After a non-stop second day of Wild Card action, the postseason boil was brought down to a simmer on day three, especially with an early postponement taking Marlins-Cubs off the board.
There was still plenty to unpack — and history made — in Thursday’s slate of clashes, however.
Here are the key takeaways from the third day of the MLB postseason.
Braves silence Reds to advance
Following Wednesday’s 13-inning, 1-0 victory for Atlanta in their Game 1 matchup against the Reds, it looked as though the dearth of runs would carry over to Thursday.
For one team, that happened to be the case. Atlanta’s pitching staff continued to bamboozle the Reds hitters, holding Cincinnati scoreless for the second consecutive game in Atlanta’s 5-0 win.
Combined with Wednesday’s shutout, Cincinnati set a bleak postseason record with 22 scoreless frames.
Rookie starter Ian Anderson made an impressive postseason debut before handing off to the bullpen, which continued to keep the Reds’ bats on ice.
Ronald Acuna Jr. ended the deadlock with a two-out RBI double in the bottom of the fifth inning off Reds starter Luis Castillo, who finished the day with one earned run, six hits and seven strikeouts over 5 1/3 innings.
For the Braves, the moment was 19 years in the making, marking Atlanta’s first postseason series win since the 2001 NLDS.
The Braves await the winner of the Marlins-Cubs series, which was postponed a day due to inclement weather in Chicago.
A’s get over the elimination-game hump
Recent history hadn’t been kind to the A’s coming into Game 3 of their Wild Card series against the Chicago White Sox. Oakland had lost nine consecutive winner-take-all games and six consecutive postseason series, but Thursday’s back-and-forth contest ended with the A’s winning 6-4 to advance.
It’s also the first time since Game 7 of the 1973 World Series that the A’s won a do-or-die game.
Both teams ran through a litany of pitchers — nine for Chicago and eight for Oakland, setting a new record for pitchers used in a nine-inning postseason game.
At the dish, Chad Pinder and Sean Murphy delivered a pair of RBIs apiece for Oakland, with Murphy’s coming via the long ball in the bottom of the fourth inning.
The White Sox can take a bit of consolation in Luis Robert producing one of the highlights of the nascent postseason, smoking a 487-foot home run deep to left-center in the top of the second.
The rookie sensation’s moonshot clocked in as the longest homer hit at the Oakland Coliseum since Statcast began tracking distances in 2015.
Up next for the A’s are the Astros in the AL Divisional Series, with Game 1 set for Monday in Los Angeles.
Padres pound the Cardinals
The San Diego Padres defeated the St. Louis Cardinals 11-9 in Game 2 of the NL Wild Card round, and they made sure to send a message in doing so.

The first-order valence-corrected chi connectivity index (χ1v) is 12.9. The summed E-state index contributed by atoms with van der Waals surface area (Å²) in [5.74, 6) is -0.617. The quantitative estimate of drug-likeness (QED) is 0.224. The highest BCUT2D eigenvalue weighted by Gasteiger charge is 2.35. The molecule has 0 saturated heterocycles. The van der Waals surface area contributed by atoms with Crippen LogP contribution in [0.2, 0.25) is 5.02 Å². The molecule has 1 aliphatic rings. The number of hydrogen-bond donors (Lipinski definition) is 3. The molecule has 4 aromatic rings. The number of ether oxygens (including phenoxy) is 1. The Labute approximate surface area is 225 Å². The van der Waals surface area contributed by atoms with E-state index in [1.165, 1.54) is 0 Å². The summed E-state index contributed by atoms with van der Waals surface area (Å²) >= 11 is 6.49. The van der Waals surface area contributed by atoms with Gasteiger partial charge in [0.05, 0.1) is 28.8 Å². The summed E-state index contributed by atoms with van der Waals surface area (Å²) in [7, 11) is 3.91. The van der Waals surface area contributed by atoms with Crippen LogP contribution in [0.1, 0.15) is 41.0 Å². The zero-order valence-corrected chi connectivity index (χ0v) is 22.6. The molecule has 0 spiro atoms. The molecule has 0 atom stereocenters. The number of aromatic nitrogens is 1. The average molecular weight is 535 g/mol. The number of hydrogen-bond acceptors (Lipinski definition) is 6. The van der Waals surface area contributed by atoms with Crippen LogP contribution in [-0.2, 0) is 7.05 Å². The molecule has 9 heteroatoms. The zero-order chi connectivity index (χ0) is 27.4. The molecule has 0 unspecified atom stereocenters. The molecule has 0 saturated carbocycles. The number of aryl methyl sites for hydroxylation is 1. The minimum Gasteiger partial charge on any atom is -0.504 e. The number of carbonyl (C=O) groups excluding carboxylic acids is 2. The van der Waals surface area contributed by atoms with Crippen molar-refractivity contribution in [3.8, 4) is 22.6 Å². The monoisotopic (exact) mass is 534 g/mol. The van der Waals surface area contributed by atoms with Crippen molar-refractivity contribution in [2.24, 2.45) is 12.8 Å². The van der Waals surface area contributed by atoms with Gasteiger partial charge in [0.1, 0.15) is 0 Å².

October is where stars become legends, and Fernando Tatis Jr. is putting his bid in early, in only his first career playoff series.
Tatis Jr. homered twice on Thursday, the first time coming in the sixth inning to bring the Padres within one run, and then again in the seventh inning to give San Diego a 9-6 lead.
The two bombs produced five RBIs for the Padres’ electric shortstop.
He wasn’t the only player to get in on the long ball action either for the Padres, with Manny Machado and Will Myers both going deep.
Myers, like Tatis, went yard twice, with his second home run coming in the eighth inning to give the Padres an 11-8 lead and seal the victory.
The Padres lineup put on a performance that rarely has been seen in MLB history, and one that had never occurred in franchise history.
The Padres and Cardinals will play a winner-take-all game Friday, with a trip to the NLDS on the line.
Kershaw is untouchable
Clayton Kershaw is one of the greatest pitchers of his generation, but the playoffs have been somewhat of a house of horrors for the Los Angeles Dodgers legend, with his ERA jumping two full runs to 4.85 from his career regular season average of 2.43.
However, against the Brewers on Thursday, vintage Kershaw was in full effect.
Kershaw dominated the Brewers lineup over the course of eight innings, posting a career playoff-high 13 strikeouts, while allowing no runs on the night.
For a pitcher who has had his postseason struggles, Kershaw has still managed to produce a few dominant performances in October, with Thursday representing the sixth time in his career he’s posted at least 10 strikeouts in the playoffs.
On the back of the dominant performance from Kershaw, the Dodgers are headed to the NLDS for the eighth consecutive season.
LA will face the winner of the Cardinals and Padres series.
Get more from Major League Baseball Add to your favorites to get information about games, news and more.